Venture capital already has large ownership stakes in important blockchain projects that could be used to try to centralize control, much like the first and second versions of the web.

It’s also important to note that token engineering, by itself, won’t create the changes we need. Organizational workflows are complex. They interact with many systems — including those enigmatic sociobiological systems we call humans. That’s why we will also need to invest in things like governance, community, culture, and professional development, to name a few.

Make no mistake though, token engineering is vital to changing the way we organize humanity. These Lego-like building blocks will crack open the underlying economic models and flows of value that define organizations. Yes, other disciplines will be needed, but token engineering is how we connect those other practices into the Internet of Value.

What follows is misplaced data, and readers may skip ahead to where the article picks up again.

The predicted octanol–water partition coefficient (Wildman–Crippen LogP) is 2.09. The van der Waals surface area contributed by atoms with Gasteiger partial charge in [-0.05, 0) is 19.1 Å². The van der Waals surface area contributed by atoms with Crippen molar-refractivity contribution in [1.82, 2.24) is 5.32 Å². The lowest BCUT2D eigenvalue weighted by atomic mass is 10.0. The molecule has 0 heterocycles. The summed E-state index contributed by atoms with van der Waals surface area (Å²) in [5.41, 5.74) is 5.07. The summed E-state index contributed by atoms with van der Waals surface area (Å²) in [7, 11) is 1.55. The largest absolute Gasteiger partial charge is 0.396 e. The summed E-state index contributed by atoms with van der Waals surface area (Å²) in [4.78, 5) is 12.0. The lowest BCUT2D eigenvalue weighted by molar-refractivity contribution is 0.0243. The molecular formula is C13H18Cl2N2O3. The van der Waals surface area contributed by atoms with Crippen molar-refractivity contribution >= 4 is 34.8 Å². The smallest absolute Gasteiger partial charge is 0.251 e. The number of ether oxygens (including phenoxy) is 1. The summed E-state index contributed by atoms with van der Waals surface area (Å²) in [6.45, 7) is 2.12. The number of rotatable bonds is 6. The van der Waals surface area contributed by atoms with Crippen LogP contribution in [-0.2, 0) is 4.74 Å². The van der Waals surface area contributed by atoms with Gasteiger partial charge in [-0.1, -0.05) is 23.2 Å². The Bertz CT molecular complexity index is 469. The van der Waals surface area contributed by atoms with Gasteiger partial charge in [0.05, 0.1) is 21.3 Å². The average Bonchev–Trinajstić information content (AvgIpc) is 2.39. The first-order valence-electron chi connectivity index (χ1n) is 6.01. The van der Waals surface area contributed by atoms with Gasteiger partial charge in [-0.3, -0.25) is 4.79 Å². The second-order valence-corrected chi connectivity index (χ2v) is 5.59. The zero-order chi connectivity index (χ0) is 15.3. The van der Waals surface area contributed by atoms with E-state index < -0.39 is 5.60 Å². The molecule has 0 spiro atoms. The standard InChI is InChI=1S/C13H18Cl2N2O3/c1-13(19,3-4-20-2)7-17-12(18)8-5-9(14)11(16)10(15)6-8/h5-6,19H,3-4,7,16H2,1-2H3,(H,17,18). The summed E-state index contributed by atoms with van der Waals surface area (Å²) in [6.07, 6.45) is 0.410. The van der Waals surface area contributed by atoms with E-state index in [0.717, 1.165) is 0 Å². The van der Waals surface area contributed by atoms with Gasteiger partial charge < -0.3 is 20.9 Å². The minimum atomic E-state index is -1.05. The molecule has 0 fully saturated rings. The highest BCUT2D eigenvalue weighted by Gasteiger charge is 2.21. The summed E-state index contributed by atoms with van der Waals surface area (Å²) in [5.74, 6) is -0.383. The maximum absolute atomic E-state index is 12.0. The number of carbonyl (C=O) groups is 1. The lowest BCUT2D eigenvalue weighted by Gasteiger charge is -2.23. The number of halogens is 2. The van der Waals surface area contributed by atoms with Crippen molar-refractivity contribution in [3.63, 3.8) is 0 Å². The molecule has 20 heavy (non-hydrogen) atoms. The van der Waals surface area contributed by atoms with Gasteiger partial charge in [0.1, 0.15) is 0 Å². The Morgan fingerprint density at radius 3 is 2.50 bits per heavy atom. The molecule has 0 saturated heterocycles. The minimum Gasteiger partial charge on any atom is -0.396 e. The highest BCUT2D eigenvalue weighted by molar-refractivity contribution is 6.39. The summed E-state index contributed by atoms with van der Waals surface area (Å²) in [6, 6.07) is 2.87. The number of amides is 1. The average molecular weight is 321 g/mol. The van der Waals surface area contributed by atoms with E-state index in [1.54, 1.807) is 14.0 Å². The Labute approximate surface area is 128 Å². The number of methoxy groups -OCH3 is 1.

It is the interface humanity will use to infuse our deepest values and hopes into our machine networks. It is the interface through which we will code the solutions to our current crises and set the foundations for a remarkable new civilization.

There are many reasons to care about this new field of token engineering, but for me, these are the most important. If you’re interested in learning more, I recommend you start by exploring the Token Engineering Commons Discord Server. You might also connect with some of the community’s many partners, including: The Token Engineering AcademyThe Commons StackGiveth, and Block Science.

Special thanks to Tamara Helenius for her encouragement and feedback, and for highlighting the importance of cryptoeconomic primitives.

Republished with permission.

Featured Image, block quoting,  and some paragraph spacing added by Enlivening Edge Magazine. Image under Pixabay Licence.